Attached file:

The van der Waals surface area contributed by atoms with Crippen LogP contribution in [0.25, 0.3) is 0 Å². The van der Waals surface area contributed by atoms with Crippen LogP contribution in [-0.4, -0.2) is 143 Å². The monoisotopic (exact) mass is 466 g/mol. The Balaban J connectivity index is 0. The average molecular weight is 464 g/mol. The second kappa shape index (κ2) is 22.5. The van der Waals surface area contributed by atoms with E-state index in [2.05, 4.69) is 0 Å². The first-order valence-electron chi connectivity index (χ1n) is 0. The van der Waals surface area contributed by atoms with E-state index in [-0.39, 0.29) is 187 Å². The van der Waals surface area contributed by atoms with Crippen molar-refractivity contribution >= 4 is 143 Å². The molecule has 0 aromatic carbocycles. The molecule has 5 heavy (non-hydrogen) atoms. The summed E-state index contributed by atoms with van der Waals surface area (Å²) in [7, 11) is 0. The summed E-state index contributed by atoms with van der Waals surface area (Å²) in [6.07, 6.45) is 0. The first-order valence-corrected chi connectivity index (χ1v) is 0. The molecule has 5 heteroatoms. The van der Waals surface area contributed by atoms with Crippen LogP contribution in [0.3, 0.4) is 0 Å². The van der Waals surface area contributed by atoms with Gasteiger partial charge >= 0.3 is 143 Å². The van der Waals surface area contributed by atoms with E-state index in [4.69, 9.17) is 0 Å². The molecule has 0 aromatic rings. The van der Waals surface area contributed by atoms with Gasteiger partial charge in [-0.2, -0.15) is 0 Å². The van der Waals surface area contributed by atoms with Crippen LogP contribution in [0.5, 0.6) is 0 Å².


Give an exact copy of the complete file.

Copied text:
The van der Waals surface area contributed by atoms with Crippen LogP contribution in [0.25, 0.3) is 0 Å². The van der Waals surface area contributed by atoms with Crippen LogP contribution in [-0.4, -0.2) is 143 Å². The monoisotopic (exact) mass is 466 g/mol. The Balaban J connectivity index is 0. The average molecular weight is 464 g/mol. The second kappa shape index (κ2) is 22.5. The van der Waals surface area contributed by atoms with E-state index in [2.05, 4.69) is 0 Å². The first-order valence-electron chi connectivity index (χ1n) is 0. The van der Waals surface area contributed by atoms with E-state index in [-0.39, 0.29) is 187 Å². The van der Waals surface area contributed by atoms with Crippen molar-refractivity contribution >= 4 is 143 Å². The molecule has 0 aromatic carbocycles. The molecule has 5 heavy (non-hydrogen) atoms. The summed E-state index contributed by atoms with van der Waals surface area (Å²) in [7, 11) is 0. The summed E-state index contributed by atoms with van der Waals surface area (Å²) in [6.07, 6.45) is 0. The first-order valence-corrected chi connectivity index (χ1v) is 0. The molecule has 5 heteroatoms. The van der Waals surface area contributed by atoms with Crippen LogP contribution in [0.3, 0.4) is 0 Å². The van der Waals surface area contributed by atoms with Gasteiger partial charge >= 0.3 is 143 Å². The van der Waals surface area contributed by atoms with E-state index in [4.69, 9.17) is 0 Å². The molecule has 0 aromatic rings. The van der Waals surface area contributed by atoms with Gasteiger partial charge in [-0.2, -0.15) is 0 Å². The van der Waals surface area contributed by atoms with Crippen LogP contribution in [0.5, 0.6) is 0 Å².